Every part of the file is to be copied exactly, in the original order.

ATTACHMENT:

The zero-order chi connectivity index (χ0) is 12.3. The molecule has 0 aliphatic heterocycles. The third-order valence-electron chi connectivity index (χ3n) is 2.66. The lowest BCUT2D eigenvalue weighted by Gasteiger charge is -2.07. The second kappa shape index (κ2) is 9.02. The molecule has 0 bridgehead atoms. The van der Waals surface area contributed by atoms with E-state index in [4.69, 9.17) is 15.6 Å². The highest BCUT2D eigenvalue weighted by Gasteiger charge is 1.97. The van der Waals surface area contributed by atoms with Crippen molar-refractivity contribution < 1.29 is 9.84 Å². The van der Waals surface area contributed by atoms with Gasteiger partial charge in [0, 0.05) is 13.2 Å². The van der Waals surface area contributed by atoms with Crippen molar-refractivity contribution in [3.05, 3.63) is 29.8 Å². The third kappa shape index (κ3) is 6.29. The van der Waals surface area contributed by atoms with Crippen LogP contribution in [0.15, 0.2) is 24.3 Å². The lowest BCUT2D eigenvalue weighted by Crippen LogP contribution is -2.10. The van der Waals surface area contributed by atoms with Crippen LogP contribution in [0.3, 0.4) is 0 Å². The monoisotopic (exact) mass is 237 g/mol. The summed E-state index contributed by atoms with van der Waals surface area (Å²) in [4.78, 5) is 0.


The zero-order chi connectivity index (χ0) is 12.3. The molecule has 0 aliphatic heterocycles. The third-order valence-electron chi connectivity index (χ3n) is 2.66. The lowest BCUT2D eigenvalue weighted by Gasteiger charge is -2.07. The second kappa shape index (κ2) is 9.02. The molecule has 0 bridgehead atoms. The van der Waals surface area contributed by atoms with E-state index in [4.69, 9.17) is 15.6 Å². The highest BCUT2D eigenvalue weighted by Gasteiger charge is 1.97. The van der Waals surface area contributed by atoms with Crippen molar-refractivity contribution < 1.29 is 9.84 Å². The van der Waals surface area contributed by atoms with Gasteiger partial charge in [0, 0.05) is 13.2 Å². The van der Waals surface area contributed by atoms with Crippen molar-refractivity contribution in [3.05, 3.63) is 29.8 Å². The third kappa shape index (κ3) is 6.29. The van der Waals surface area contributed by atoms with Crippen LogP contribution in [0.15, 0.2) is 24.3 Å². The lowest BCUT2D eigenvalue weighted by Crippen LogP contribution is -2.10. The van der Waals surface area contributed by atoms with Crippen LogP contribution in [0.3, 0.4) is 0 Å². The monoisotopic (exact) mass is 237 g/mol. The summed E-state index contributed by atoms with van der Waals surface area (Å²) in [4.78, 5) is 0.